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We just got multiple new optical fibers out of service on our infrastructure, does a bad equipment or a too high signal could break an optical fiber silica or could cause any others issues ?

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    The optical transceivers (depending on the version) can break, if they are placed too close to each other. For instance, connecting two 10KM singlemode transceivers with only a 50 cm cable can fry the electronics and thereby break it. In this case you would need to add attenuators between them to lower the dB output.
    – user36472
    Dec 10 '18 at 13:23
  • Did any answer help you? If so, you should accept the answer so that the question doesn't keep popping up forever, looking for an answer. Alternatively, you can provide and accept your own answer.
    – Ron Maupin
    Dec 25 '18 at 10:15
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does a bad equipment or a too high signal could break an optical fiber silica

Not likely. To actually damage the fiber, you'd need very high transmit power (several Watt) not common with off-the-shelf transceivers. If you had that kind of equipment you wouldn't be asking that question.

It's more likely that either the fiber installation has some problems (nicked/overbent fiber, bad splices, bad termination) or that there is a problem with the transceivers (wrong type, blinded receiver).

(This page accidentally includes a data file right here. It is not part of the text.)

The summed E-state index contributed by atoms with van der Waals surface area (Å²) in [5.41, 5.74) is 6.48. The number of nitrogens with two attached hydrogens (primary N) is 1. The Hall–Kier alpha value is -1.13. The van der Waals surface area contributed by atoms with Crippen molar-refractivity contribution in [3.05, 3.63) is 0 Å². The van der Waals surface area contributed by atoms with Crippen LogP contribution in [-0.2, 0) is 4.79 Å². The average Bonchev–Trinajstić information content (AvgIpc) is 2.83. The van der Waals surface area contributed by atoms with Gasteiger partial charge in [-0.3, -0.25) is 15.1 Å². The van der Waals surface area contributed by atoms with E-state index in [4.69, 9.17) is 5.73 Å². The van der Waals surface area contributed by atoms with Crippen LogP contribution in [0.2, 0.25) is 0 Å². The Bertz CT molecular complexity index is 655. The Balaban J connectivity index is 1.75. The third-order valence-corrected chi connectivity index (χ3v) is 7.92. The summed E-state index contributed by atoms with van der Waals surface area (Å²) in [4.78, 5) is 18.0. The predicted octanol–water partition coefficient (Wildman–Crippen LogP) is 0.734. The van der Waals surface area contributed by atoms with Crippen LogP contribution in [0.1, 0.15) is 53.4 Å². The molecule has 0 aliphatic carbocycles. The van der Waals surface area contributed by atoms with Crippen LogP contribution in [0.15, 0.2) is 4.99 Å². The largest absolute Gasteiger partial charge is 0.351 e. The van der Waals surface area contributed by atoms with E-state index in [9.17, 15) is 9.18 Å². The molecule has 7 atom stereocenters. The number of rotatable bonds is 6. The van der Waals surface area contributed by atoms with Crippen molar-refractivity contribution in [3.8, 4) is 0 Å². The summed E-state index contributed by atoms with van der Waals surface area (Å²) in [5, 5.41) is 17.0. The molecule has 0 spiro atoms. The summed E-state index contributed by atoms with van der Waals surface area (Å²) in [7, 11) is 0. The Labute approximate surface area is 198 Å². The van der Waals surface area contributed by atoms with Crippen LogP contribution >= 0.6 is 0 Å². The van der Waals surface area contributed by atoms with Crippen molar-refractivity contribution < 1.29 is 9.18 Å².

If you add more details to your question we might be able to provide a more detailed answer.

  • type and length of fiber (SMF/MMF? OM2/3/4/5?)
  • type of termination (SPC/APC?)
  • type of patch cables (mode conditioning?)
  • types of transceivers (short/long wave? compatible with switches/routers?)
  • a bit of history what happened before the failures - firmware updates, new installations, any other changes
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Hopefully I'm understanding the question correctly. If you're asking if bad optics, or an optic shooting light thats too hot (high transmit dbm) can damage the core in the fiber cable itself; then no. Not under normal circumstances, anyway. The light would have to generate enough heat that the cable would be physically hot to the touch and I've never heard of that happening.

If the cables are brand new, it might be possible you have the wrong type. If you're using multi-mode optics, you'll need multi-mode fiber. If you're using single-mode optics, you will need single-mode fiber. The glass/plastic cores in each type are different sizes and will not work correctly if not paired with the correct corresponding optic.

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